New Zealand markets weather Lehman Bros. collapse; Nats press ahead with tax cut plans; contaminated milk kills second baby in China; ambulance officers to treat patients at home; Ryall reminds health board: limit the good news; and more...
New Zealand markets were amongst the first to trade after yesterday's historic news of Lehman Brothers' collapse and Bank of America's buy-out of Merrill Lynch. The Herald says the NZX50 ended the day "with little more than a bruising", down 1.26%, but former US Federal Reserve chairman Alan Greenspan says the financial crisis "is still not resolved". The Dominion Post says government agencies are monitoring international markets, quoting finance minister Michael Cullen saying "there is concern" about what further trading will bring.
Despite that global financial turmoil, the Herald's lead story says National plans to push ahead with tax cuts "around expectations" of $50 per week. That means National is happy to live with short-term cash deficits, political reporter Claire Trevett writes. Cullen warns that the government's deficit is worsening, so "any govenrment moving forward has to be very careful". He said Key was a money-market "gambler" who oculdn't be trusted with the public purse.
The death of a second Chinese baby from poisoned infant formula leads The Press. Fonterra, which owns a 43% share of San Lu, the Chinese dairy company that makes the formula, has blamed the contamination on sabotage. More than 1250 babies have fallen ill. The Herald reports that two brothers have been arrested, accused of adding melamine to milk to make it appear higher in protein. The pair own a milk collection plant in Hebei province and sell about three tonnes a day.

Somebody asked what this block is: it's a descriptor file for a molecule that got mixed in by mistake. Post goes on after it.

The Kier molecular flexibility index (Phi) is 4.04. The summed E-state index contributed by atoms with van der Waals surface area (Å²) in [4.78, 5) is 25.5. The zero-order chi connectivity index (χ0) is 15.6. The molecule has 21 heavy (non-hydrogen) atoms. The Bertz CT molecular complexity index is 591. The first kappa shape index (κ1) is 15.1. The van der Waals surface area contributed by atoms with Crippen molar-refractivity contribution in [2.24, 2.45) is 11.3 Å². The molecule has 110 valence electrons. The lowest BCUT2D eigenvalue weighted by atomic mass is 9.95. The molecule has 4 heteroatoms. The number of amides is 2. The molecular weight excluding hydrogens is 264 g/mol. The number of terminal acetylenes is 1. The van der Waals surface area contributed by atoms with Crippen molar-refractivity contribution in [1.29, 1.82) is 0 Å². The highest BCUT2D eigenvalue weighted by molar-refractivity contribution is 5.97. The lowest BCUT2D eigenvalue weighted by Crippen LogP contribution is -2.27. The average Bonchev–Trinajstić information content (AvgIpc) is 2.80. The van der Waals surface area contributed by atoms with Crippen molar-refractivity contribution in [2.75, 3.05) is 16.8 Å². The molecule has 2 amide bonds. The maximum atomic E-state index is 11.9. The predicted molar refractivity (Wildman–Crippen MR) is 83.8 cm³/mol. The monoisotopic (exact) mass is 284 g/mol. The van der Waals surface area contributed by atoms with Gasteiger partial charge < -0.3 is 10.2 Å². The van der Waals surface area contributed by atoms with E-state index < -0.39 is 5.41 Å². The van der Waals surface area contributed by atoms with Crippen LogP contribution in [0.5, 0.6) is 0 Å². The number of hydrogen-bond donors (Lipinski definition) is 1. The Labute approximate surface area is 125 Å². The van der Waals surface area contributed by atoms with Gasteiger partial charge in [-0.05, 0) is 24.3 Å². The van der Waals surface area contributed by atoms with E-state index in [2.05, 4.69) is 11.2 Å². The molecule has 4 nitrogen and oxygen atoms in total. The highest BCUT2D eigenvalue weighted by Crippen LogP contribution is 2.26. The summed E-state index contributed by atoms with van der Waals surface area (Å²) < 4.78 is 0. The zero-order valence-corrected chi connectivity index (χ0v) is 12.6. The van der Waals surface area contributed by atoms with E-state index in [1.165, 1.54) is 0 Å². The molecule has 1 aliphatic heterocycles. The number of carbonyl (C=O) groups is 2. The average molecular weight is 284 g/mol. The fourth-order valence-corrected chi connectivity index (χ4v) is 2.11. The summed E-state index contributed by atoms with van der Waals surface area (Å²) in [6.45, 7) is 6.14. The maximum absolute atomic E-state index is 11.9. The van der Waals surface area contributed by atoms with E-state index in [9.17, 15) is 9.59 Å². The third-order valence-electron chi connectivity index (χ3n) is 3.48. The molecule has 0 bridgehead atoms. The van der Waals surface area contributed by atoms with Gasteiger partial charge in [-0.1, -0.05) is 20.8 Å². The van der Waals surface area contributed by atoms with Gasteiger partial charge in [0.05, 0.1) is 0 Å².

The Otago Daily Times says a proposal to allow ambulance paramedics to treat patients in their homes would be of significant benefit for the elderly and rural communities. The government's draft ambulance strategy suggests paramedics be trained to treat people on site rather than taking them into over-crowded emergency departments. The Wellington Free Ambulance Service tells the DomPost that could save around 70% of patients an unnecessary trip to hospital.
National's health spokesman Tony Ryall has written to the Auckland District Health Board to "remind" them not to report too much good news during the election campaign, warning it would become "a significant political issue" if it did. Health Minister David Cunliffe called the letter "the most craven act of political interference that I have ever witnessed".
The Solicitor-General yesterday called the Fairfax newspapers' decision to publish details of police surveillance of suspected terrorism activity in the Ureweras "serious and inexcusable". Fairfax and DomPost editor Tim Pankhurst are accused of contempt of court and will today begin their defence, with Pankhurst taking the stand to explain his editorial policy.
Winston Peters' lawyer Brian Henry will today appear before the privileges committee under pressure to explain discrepencies between his earlier evidence and that given by Owen Glenn last week. The Herald's Audrey Young writes that, "For both versions to be correct, Mr Glenn had to have been talking to someone else on December 14, 2005, at exactly the same time as he was talking to Mr Peters."
And finally, Carla Kardno's father says he has forgiven the man who killed his 13-year-old daughter in 1990 and hopes that Paul Dally will one day be able to rebuild his life. Dally has served almost 19 years in prison and was yesterday denined parole for the eighth time.